After veteran Daniel Somers’s suicide, his family has a new mission: Improve VA services
By Steve Vogel
Published: August 23
Shortly before his death on June 10, Army veteran Daniel Somers wrote a note for his family, asking his wife, Angel, to share it as she saw fit.
“I am left with basically nothing,” he typed on his laptop at their Phoenix townhouse. “Too trapped in a war to be at peace, too damaged to be at war.”
His service in Iraq, including multiple combat missions as a turret gunner, left him with severe post-traumatic stress disorder and traumatic brain injury. But the government, he wrote, had “turned around and abandoned me.”
Somers felt frustrated in his efforts to get mental health and medical care from the Department of Veterans Affairs. An antiquated scheduling system at the Phoenix medical center left him waiting, often in vain, for a postcard with the date of his next mental health appointment.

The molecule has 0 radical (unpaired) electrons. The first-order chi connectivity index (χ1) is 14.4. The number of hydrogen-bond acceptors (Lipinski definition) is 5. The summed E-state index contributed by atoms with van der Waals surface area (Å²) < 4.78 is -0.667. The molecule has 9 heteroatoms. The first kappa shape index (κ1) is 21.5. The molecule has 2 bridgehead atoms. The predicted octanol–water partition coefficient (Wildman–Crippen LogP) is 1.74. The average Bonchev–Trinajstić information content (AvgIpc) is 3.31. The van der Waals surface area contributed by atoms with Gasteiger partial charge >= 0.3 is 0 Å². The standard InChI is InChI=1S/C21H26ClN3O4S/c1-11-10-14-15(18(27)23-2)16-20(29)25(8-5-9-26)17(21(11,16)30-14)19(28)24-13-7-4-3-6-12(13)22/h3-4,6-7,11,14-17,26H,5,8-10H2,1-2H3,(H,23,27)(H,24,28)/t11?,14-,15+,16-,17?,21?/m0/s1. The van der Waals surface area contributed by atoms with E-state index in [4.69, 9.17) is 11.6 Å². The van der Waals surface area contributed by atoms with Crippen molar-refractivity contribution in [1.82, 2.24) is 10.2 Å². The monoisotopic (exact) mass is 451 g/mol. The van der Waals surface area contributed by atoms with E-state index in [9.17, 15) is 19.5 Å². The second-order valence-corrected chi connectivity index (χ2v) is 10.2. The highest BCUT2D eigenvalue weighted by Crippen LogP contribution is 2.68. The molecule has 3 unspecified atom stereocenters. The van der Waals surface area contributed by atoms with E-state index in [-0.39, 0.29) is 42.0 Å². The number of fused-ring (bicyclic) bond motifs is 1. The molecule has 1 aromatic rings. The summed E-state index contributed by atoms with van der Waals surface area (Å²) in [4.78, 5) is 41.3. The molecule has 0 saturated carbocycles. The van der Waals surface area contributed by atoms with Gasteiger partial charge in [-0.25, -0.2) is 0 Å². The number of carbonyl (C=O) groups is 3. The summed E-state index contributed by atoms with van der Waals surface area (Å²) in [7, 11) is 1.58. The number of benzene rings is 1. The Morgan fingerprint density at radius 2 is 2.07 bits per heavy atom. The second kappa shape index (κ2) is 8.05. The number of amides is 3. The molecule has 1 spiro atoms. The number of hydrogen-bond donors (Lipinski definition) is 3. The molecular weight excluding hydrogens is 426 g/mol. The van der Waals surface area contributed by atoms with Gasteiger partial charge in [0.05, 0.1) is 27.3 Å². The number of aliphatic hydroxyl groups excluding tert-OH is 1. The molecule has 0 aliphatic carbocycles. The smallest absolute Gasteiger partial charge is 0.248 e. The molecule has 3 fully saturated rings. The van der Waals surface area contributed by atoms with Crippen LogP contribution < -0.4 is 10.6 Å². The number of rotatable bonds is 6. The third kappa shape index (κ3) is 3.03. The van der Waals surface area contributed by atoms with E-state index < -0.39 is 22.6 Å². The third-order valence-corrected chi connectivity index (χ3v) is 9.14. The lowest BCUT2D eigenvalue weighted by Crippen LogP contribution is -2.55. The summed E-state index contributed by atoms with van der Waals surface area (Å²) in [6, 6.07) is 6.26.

And he was caught in VA’s notorious disability claims backlog, which at its peak in March included more than 900,000 compensation requests from veterans, two-thirds of them waiting for more than 125 days. When Somers died, his case seeking full disability for his PTSD had been awaiting resolution for 20 months.
“Is it any wonder then that the latest figures show 22 veterans killing themselves each day?” Somers asked in his note.
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Saturday, August 24, 2013
After veteran Daniel Somers’s suicide, his family has a new mission
The problem isn't just that they are committing suicide. The problem is they are still committing suicide after a decade of promises from government officials things would change.